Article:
Anyway, as I was saying, they attended their 10-year reunion and then ended up making a porno as the title foreshadows. Luckily, the question of whether or not I might end up making a porno after attending my 10-year high school reunion is a moot point, as it is physically impossible for me to attend, if there is one. I am on the other side of the planet.

I have been contemplating if I could go to such a thing if there was one and I was in the right hemisphere. My answer is no. To be honest, there are very few people I graduated with in 1999 who I have lost touch with and anticipate finding at the reunion. I know where most of the people I want to know are and I don't anticipate the others showing up at the reunion. However, I had a very small circle of friends.

Cale on the other hand managed to be both a super freak and super popular. Whenever he is looking over my shoulder while I facebook (something he refuses to do, even though some of his old friends have tracked him down through my facebook), he sees people from Pike that he remembers. I always have to admit not knowing that person. I cannot decide if it was because I was really that not cool or if I can blame it on a terrible memory.

Cale says that if he was in America and if there was a high school reunion, he would go. Which seems like the antithesis of the sort of thing the sort of person Cale was in high school would do. Does the guy with bleached-blond dreadlocks, giant combat boots and ducktape pants really attend his 10-year reunion? Not in the movies. He's way too cool for that shit.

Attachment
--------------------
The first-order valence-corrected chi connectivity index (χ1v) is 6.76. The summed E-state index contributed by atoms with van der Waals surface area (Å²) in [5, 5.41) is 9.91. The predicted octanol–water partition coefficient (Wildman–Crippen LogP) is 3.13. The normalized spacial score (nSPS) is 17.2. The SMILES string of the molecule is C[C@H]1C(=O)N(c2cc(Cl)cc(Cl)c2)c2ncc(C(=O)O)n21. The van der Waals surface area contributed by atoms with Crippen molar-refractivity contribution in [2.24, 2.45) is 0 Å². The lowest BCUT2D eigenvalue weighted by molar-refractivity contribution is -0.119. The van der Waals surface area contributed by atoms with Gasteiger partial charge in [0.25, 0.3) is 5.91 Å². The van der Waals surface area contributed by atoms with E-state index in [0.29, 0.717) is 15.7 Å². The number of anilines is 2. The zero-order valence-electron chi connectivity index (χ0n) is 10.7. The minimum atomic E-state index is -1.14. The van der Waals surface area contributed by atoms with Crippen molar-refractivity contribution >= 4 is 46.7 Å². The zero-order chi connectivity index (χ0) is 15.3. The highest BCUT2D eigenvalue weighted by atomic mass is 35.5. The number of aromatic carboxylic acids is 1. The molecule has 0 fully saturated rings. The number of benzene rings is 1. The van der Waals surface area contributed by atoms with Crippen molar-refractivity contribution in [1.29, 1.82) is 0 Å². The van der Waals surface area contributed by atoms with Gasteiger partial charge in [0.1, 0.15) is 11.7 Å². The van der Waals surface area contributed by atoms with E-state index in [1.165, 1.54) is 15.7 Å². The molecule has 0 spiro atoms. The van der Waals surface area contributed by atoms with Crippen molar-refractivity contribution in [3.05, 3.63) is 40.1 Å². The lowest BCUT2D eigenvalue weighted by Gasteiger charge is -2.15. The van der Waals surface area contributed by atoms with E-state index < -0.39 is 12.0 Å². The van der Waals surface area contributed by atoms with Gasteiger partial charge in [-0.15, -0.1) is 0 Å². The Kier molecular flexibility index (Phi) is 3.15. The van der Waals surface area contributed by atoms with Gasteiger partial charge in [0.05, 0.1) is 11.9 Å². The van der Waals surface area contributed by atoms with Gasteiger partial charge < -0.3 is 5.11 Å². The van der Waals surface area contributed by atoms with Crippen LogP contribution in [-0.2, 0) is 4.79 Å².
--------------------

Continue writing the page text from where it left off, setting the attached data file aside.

However, Cale says the answer is yes. "Once every 10 years is often enough to check to see if the people I have been interested in talking to in the last 10 years have shown up."

All this talk about having been out of high school for 10 years is making me feel old. Which is just silly. Being in the Peace Corps also makes me feel old. Which is also silly. I have constructed in my mind this impression that most of my fellow volunteers are all whipper-snappers at 23 years old (you know, a whopping four and a half years younger than me). That isn't really true. Cale, Matt, John, Hanna, Mike, Jenny, Karin, Chris, etc. We are all over the age of 26. Which is some sort of mystical threshold in my mind when you leave whipper-snapperness behind. Maybe part of me likes feeling old. Maybe I am constructing this delusional self image of myself as some how wiser and more mature. Some sort of experienced sage. We all know that is just silly.

So I have started to babble, which is unfortunate. However, it is something you are going to have to learn to put up with as I attempt to blog more frequently.